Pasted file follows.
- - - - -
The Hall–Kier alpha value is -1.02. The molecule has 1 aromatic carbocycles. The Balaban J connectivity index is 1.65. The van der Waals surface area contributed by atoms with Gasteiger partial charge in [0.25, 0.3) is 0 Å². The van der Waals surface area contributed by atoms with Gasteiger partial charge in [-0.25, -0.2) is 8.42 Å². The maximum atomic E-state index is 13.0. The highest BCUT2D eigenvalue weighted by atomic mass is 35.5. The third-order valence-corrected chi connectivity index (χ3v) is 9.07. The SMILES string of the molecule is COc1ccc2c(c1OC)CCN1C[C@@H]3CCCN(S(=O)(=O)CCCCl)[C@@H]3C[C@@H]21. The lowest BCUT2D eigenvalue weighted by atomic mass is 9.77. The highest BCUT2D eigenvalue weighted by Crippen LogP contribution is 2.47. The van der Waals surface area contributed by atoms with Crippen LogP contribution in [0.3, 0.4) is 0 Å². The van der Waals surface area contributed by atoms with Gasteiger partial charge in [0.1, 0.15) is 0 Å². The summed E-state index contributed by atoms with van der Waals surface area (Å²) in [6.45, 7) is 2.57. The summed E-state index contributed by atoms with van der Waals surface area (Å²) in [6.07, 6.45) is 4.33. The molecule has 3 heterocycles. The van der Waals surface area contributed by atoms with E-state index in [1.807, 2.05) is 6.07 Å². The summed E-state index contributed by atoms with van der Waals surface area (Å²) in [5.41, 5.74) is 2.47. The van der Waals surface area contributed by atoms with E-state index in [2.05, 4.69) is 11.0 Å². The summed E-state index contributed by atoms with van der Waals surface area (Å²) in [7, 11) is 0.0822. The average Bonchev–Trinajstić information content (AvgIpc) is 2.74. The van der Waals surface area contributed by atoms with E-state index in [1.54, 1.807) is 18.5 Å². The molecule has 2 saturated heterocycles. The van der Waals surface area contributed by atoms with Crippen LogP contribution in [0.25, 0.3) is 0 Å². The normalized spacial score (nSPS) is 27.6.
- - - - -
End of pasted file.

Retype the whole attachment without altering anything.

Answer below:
The Hall–Kier alpha value is -1.02. The molecule has 1 aromatic carbocycles. The Balaban J connectivity index is 1.65. The van der Waals surface area contributed by atoms with Gasteiger partial charge in [0.25, 0.3) is 0 Å². The van der Waals surface area contributed by atoms with Gasteiger partial charge in [-0.25, -0.2) is 8.42 Å². The maximum atomic E-state index is 13.0. The highest BCUT2D eigenvalue weighted by atomic mass is 35.5. The third-order valence-corrected chi connectivity index (χ3v) is 9.07. The SMILES string of the molecule is COc1ccc2c(c1OC)CCN1C[C@@H]3CCCN(S(=O)(=O)CCCCl)[C@@H]3C[C@@H]21. The lowest BCUT2D eigenvalue weighted by atomic mass is 9.77. The highest BCUT2D eigenvalue weighted by Crippen LogP contribution is 2.47. The van der Waals surface area contributed by atoms with Crippen LogP contribution in [0.3, 0.4) is 0 Å². The van der Waals surface area contributed by atoms with Gasteiger partial charge in [0.1, 0.15) is 0 Å². The summed E-state index contributed by atoms with van der Waals surface area (Å²) in [6.45, 7) is 2.57. The summed E-state index contributed by atoms with van der Waals surface area (Å²) in [6.07, 6.45) is 4.33. The molecule has 3 heterocycles. The van der Waals surface area contributed by atoms with E-state index in [1.807, 2.05) is 6.07 Å². The summed E-state index contributed by atoms with van der Waals surface area (Å²) in [5.41, 5.74) is 2.47. The van der Waals surface area contributed by atoms with E-state index in [2.05, 4.69) is 11.0 Å². The summed E-state index contributed by atoms with van der Waals surface area (Å²) in [7, 11) is 0.0822. The average Bonchev–Trinajstić information content (AvgIpc) is 2.74. The van der Waals surface area contributed by atoms with E-state index in [1.54, 1.807) is 18.5 Å². The molecule has 2 saturated heterocycles. The van der Waals surface area contributed by atoms with Crippen LogP contribution in [0.25, 0.3) is 0 Å². The normalized spacial score (nSPS) is 27.6.